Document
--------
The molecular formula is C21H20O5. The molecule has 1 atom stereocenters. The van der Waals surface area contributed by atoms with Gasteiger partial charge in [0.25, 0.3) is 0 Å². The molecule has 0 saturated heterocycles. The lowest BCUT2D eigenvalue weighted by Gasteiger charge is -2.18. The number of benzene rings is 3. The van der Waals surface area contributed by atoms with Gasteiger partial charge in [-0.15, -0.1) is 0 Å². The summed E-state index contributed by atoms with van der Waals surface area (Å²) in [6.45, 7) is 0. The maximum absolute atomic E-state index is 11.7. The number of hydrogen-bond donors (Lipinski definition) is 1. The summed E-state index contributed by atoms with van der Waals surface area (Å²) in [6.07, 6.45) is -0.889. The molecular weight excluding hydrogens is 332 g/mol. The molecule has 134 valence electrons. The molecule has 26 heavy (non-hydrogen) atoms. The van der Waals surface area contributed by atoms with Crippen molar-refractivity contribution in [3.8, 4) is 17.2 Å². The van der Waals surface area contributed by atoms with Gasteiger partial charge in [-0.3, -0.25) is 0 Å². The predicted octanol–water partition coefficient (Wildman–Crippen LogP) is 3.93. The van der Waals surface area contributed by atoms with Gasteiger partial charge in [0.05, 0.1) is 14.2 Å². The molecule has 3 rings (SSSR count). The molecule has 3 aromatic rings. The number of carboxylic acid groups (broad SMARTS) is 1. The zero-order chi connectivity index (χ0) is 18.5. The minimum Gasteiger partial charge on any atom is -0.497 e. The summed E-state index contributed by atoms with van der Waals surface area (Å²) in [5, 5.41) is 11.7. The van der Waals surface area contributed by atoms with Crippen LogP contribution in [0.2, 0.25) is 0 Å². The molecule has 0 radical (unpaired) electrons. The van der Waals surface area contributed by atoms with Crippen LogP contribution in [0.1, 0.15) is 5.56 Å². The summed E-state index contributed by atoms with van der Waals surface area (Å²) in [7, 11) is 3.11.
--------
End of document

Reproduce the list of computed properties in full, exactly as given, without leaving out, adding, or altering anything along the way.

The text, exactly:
The molecular formula is C21H20O5. The molecule has 1 atom stereocenters. The van der Waals surface area contributed by atoms with Gasteiger partial charge in [0.25, 0.3) is 0 Å². The molecule has 0 saturated heterocycles. The lowest BCUT2D eigenvalue weighted by Gasteiger charge is -2.18. The number of benzene rings is 3. The van der Waals surface area contributed by atoms with Gasteiger partial charge in [-0.15, -0.1) is 0 Å². The summed E-state index contributed by atoms with van der Waals surface area (Å²) in [6.45, 7) is 0. The maximum absolute atomic E-state index is 11.7. The number of hydrogen-bond donors (Lipinski definition) is 1. The summed E-state index contributed by atoms with van der Waals surface area (Å²) in [6.07, 6.45) is -0.889. The molecular weight excluding hydrogens is 332 g/mol. The molecule has 134 valence electrons. The molecule has 26 heavy (non-hydrogen) atoms. The van der Waals surface area contributed by atoms with Crippen molar-refractivity contribution in [3.8, 4) is 17.2 Å². The van der Waals surface area contributed by atoms with Gasteiger partial charge in [-0.3, -0.25) is 0 Å². The predicted octanol–water partition coefficient (Wildman–Crippen LogP) is 3.93. The van der Waals surface area contributed by atoms with Gasteiger partial charge in [0.05, 0.1) is 14.2 Å². The molecule has 3 rings (SSSR count). The molecule has 3 aromatic rings. The number of carboxylic acid groups (broad SMARTS) is 1. The zero-order chi connectivity index (χ0) is 18.5. The minimum Gasteiger partial charge on any atom is -0.497 e. The summed E-state index contributed by atoms with van der Waals surface area (Å²) in [5, 5.41) is 11.7. The van der Waals surface area contributed by atoms with Crippen LogP contribution in [0.2, 0.25) is 0 Å². The molecule has 0 radical (unpaired) electrons. The van der Waals surface area contributed by atoms with Crippen LogP contribution in [0.1, 0.15) is 5.56 Å². The summed E-state index contributed by atoms with van der Waals surface area (Å²) in [7, 11) is 3.11.